Busting the Myths of Small Business Funding

Securing funding for your startup may seem impossible, but it is no more difficult than making a sale. Fundraising is not impossible, it is an obstacle that requires the proper focus, beliefs, capabilities and strategies to achieve.

Below, you will find several common myths that entrepreneurs face while looking for investors, and how to bust all six:

Myth #1: The investors didn’t get my idea

If you’ve tried to get funding and didn’t succeed, why is that? Do you think the investors didn’t understand your idea, concept or solution? Do you think it was too forward-thinking for them to understand? Maybe that is true, but is lack of understanding really the investor’s fault, or yours?

Investors are focused on projects they understand, but more importantly, in people they know, like and understand. First and foremost, it is on you to ensure you are speaking with the right investor for you. An investor needs to clearly understand what it is you are selling in order to invest their money. Honestly evaluate why they were not interested and why you did not receive funding. Did you clearly articulate what your target customer’s pain is and how your product, service, idea or business will be the solution to that pain? Were you able to explain how you and your team would execute?

The best way to bust this myth is to learn to articulate what it is you do. Often people refer to this as an elevator pitch. An elevator pitch describes the pain and solution you’ve created, and can be articulated in less than a minute. Create and practice this before your next round in front of investors and make sure your presentation is as clear and precise as your elevator pitch.

Ultimately, you need to answer one question: what problem does your product or service solve?

Myth #2: There is so much I need to explain to the investors

You may have five minutes to present to an investor, so get rid of the 75-page presentation.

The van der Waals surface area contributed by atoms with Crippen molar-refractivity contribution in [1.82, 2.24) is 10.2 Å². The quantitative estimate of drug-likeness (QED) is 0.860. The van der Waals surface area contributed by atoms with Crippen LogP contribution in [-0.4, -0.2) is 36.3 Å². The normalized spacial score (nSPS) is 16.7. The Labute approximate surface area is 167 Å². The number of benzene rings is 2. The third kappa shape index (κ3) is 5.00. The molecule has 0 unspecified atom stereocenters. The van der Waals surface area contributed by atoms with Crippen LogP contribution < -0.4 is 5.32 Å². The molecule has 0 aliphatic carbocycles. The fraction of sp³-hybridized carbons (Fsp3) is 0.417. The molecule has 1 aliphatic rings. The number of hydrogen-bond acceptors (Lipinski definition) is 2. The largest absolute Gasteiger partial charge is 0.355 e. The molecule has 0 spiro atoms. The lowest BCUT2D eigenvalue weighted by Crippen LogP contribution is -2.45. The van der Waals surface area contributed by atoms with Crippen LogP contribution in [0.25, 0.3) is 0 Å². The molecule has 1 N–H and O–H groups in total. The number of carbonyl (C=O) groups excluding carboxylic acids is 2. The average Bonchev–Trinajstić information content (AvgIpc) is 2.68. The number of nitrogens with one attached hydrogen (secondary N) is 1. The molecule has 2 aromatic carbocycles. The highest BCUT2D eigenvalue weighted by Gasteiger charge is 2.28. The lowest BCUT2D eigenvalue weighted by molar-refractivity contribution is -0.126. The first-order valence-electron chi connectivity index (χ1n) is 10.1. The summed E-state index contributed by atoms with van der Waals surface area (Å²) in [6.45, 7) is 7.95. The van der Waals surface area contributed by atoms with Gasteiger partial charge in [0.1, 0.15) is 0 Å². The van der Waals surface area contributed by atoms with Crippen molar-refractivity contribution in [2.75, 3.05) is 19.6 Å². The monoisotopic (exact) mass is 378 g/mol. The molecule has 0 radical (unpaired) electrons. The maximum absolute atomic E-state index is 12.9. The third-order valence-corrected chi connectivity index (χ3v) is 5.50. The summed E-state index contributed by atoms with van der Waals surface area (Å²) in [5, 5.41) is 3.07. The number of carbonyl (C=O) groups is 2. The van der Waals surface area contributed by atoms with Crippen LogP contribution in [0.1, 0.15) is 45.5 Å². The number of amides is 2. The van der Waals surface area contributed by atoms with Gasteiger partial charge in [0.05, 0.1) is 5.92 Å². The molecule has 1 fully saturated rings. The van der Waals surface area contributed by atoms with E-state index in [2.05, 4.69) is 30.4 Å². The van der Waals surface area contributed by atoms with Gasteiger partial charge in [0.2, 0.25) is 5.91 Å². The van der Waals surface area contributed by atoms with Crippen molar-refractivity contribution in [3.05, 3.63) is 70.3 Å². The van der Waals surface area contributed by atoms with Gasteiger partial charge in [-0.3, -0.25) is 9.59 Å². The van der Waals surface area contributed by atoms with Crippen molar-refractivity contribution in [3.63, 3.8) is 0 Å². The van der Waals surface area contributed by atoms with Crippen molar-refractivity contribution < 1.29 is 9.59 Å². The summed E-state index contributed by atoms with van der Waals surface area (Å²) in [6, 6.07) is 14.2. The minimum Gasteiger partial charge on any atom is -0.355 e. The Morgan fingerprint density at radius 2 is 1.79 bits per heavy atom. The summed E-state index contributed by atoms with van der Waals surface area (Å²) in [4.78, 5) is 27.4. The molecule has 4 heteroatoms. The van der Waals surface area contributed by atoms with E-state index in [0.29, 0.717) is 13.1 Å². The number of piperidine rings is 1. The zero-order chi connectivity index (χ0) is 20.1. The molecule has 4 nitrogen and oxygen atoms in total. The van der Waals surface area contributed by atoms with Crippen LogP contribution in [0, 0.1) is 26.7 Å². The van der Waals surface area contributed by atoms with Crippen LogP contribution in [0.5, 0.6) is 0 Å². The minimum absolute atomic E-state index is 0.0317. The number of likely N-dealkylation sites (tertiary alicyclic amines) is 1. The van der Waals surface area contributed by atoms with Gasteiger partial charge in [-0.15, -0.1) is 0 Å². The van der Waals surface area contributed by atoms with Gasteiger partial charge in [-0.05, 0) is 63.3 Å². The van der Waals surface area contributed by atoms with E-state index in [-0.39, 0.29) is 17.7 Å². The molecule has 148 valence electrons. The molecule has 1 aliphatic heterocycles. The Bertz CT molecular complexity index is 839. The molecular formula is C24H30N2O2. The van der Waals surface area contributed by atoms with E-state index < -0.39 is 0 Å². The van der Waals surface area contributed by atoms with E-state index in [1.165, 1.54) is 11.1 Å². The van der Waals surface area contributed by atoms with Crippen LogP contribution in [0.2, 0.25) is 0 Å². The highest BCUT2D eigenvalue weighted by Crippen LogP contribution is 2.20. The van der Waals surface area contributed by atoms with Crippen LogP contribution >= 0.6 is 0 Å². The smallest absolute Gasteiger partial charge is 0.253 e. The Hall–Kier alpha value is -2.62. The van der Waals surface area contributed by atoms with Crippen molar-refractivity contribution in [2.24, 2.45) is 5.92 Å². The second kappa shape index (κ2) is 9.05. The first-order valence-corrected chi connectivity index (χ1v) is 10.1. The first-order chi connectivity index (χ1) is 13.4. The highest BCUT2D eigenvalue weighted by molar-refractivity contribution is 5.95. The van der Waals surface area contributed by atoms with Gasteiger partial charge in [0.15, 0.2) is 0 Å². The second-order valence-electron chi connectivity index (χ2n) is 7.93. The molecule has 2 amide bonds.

For more on key pitch deck elements, read “The Anatomy of a Pitch Deck.” Limit your presentation to the most relevant slides that contain what the investor wants to know about your business or idea.

Keep the following key questions in mind:

  • Did you clearly spell out the investment you wanted from them and the return they would get from you?
  • Did you get questions during or after your presentation? Could you answer them all and if not, did you go back after and provide the answers?
  • If the investors said no, did you ask if the deal could be good for anyone else they knew? The world of investors is a tight-knit one, and usually one group knows what another group looks for in a deal. Maybe you fit into another group they know of, or may learn of in the future.
  • Did you take the time to thank the investors for their time?
  • Did you take the time to really capture their feedback, and did you follow up?

Be sure to explain how your product or service is different than anything else out there, how it creates demand with a market segment, and how you can sell it for more than it costs to produce.

Also on The Anatomy of a Pitch Deck

Myth #3: They said they didn’t understand the consumer